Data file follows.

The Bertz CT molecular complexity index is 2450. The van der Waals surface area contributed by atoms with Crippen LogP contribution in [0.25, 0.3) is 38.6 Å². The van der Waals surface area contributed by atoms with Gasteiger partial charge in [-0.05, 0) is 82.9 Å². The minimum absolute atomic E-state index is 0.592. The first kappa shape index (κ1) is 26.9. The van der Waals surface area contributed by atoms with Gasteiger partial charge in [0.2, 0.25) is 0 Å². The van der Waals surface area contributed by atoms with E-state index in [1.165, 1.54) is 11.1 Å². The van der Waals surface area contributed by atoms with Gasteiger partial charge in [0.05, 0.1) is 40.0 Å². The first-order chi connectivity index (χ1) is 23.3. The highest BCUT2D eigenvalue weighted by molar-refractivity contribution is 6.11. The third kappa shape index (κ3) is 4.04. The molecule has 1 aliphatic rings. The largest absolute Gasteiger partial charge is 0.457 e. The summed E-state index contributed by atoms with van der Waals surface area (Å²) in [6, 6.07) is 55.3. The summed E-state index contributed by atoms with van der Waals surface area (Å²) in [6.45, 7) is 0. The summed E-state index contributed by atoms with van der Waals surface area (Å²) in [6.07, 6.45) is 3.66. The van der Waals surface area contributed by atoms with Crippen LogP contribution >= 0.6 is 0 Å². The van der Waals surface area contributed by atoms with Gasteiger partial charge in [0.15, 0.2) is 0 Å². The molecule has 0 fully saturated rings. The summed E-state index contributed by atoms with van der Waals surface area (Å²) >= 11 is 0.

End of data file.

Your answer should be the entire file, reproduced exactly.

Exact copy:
The Bertz CT molecular complexity index is 2450. The van der Waals surface area contributed by atoms with Crippen LogP contribution in [0.25, 0.3) is 38.6 Å². The van der Waals surface area contributed by atoms with Gasteiger partial charge in [-0.05, 0) is 82.9 Å². The minimum absolute atomic E-state index is 0.592. The first kappa shape index (κ1) is 26.9. The van der Waals surface area contributed by atoms with Gasteiger partial charge in [0.2, 0.25) is 0 Å². The van der Waals surface area contributed by atoms with E-state index in [1.165, 1.54) is 11.1 Å². The van der Waals surface area contributed by atoms with Gasteiger partial charge in [0.05, 0.1) is 40.0 Å². The first-order chi connectivity index (χ1) is 23.3. The highest BCUT2D eigenvalue weighted by molar-refractivity contribution is 6.11. The third kappa shape index (κ3) is 4.04. The molecule has 1 aliphatic rings. The largest absolute Gasteiger partial charge is 0.457 e. The summed E-state index contributed by atoms with van der Waals surface area (Å²) in [6, 6.07) is 55.3. The summed E-state index contributed by atoms with van der Waals surface area (Å²) in [6.45, 7) is 0. The summed E-state index contributed by atoms with van der Waals surface area (Å²) in [6.07, 6.45) is 3.66. The van der Waals surface area contributed by atoms with Crippen LogP contribution >= 0.6 is 0 Å². The van der Waals surface area contributed by atoms with Gasteiger partial charge in [0.15, 0.2) is 0 Å². The molecule has 0 fully saturated rings. The summed E-state index contributed by atoms with van der Waals surface area (Å²) >= 11 is 0.